At the same time, other research has pointed out that across-the-board pay increases for teachers are inefficient. Raising the pay of the existing stock of teachers is unlikely to radically improve their performance. Instead, the best mechanism for improvement is to recruit higher-ability graduates into the profession in the future to induce better performance from pupils.
What happened in 2000
Over the years there have been various attempts at providing differential pay for teachers. In 2000, the idea was to give a “threshold payment” to those teachers who met acceptable standards. The performance management arrangement had two main elements. First, each teacher was to be appraised annually by his or her senior line manager, on the basis of previously agreed objectives. At the second performance review stage, the assessment was used by the headteacher as a basis for teacher pay decisions in the coming year.
The idea was that individuals who could prove themselves to be effective teachers, assessed against a set of nationally agreed criteria, would “cross the threshold”, receiving an immediate £2,000 pay rise and access to a new higher pay scale for classroom teachers. Around 80% of teachers who were eligible for the threshold payment when performance-related pay was introduced in 2000 applied for it, and around 97% actually received it. It was hardly a selective, functioning system.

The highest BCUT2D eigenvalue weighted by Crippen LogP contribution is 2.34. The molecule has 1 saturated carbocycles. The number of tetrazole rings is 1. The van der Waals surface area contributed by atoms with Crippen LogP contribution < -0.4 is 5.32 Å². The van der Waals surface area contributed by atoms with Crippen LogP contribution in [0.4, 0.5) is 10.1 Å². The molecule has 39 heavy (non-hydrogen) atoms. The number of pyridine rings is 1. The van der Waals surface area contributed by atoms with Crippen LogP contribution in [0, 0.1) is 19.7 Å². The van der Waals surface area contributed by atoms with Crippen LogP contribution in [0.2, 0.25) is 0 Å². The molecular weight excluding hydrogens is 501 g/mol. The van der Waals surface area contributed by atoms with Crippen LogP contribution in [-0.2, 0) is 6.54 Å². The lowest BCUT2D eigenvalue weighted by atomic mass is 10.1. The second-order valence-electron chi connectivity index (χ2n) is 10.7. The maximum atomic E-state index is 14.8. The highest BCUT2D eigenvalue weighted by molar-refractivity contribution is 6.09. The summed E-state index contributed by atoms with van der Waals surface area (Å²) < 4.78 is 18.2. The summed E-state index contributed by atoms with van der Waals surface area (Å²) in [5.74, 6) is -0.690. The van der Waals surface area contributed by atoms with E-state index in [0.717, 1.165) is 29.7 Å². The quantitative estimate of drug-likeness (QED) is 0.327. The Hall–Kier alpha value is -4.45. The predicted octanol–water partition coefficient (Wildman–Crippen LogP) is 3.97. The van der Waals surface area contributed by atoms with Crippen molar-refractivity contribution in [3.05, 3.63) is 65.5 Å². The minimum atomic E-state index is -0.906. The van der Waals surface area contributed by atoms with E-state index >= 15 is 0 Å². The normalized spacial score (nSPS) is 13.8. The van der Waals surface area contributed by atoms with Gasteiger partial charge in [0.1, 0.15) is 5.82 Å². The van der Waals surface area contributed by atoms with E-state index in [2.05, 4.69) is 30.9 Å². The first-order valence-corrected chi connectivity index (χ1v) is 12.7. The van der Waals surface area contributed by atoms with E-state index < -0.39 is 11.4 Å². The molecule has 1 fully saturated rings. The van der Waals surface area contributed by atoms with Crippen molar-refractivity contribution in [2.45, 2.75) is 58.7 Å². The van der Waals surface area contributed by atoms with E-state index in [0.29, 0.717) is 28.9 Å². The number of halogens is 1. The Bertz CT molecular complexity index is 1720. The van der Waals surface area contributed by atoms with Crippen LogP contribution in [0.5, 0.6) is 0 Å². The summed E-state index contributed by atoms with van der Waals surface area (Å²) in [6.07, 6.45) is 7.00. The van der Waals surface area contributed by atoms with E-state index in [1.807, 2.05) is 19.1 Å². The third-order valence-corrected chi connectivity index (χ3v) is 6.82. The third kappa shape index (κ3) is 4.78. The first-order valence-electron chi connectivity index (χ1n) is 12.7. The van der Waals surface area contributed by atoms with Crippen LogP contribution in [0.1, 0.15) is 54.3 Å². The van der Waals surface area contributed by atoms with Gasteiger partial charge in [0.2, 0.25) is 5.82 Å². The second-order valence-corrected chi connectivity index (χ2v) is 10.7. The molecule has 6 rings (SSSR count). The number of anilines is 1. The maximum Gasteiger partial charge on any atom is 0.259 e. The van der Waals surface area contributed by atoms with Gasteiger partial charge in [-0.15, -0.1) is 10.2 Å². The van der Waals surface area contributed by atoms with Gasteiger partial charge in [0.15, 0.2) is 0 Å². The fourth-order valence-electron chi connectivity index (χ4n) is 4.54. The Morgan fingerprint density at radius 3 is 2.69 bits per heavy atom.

Pay rises not the only answer
It is unclear how the present proposals of the 2% rise could be allocated to the best teachers – but one presumes that like in 2000, it can be done via an annual appraisal. Again this would be open to manipulation. The reality is that headteachers already have considerable scope for discretionary pay increments which they do not use much, and indeed the STRB has made reference to this in the past. It is also unclear how many people would “go the extra mile” for a 2% increase of gross pay – a little over 1% net.
It is by and large an empirical question as to whether any specific peformance-related pay scheme would actually improve teacher performance. The rigorous evaluation of any proposed scheme is not possible since the scheme – both in 2000 and now – was introduced nationally. Earlier evidence from elsewhere in the world does not tend not to support performance-related pay schemes in schools. Over time, most performance-related pay schemes for teachers have collapsed and there is evidence that the ability of such schemes to motivate staff is limited.
Media attention to the 2% pay rise is in danger of losing sight of the real issues. These include the need to have higher relative pay in teaching compared to other graduate professions to induce more of our high-flying graduates to take up the profession, and using the discretionary pay which is already possible more creatively. Schools should also be encouraged to provide pay premiums to teachers in shortage subjects and difficult inner city schools.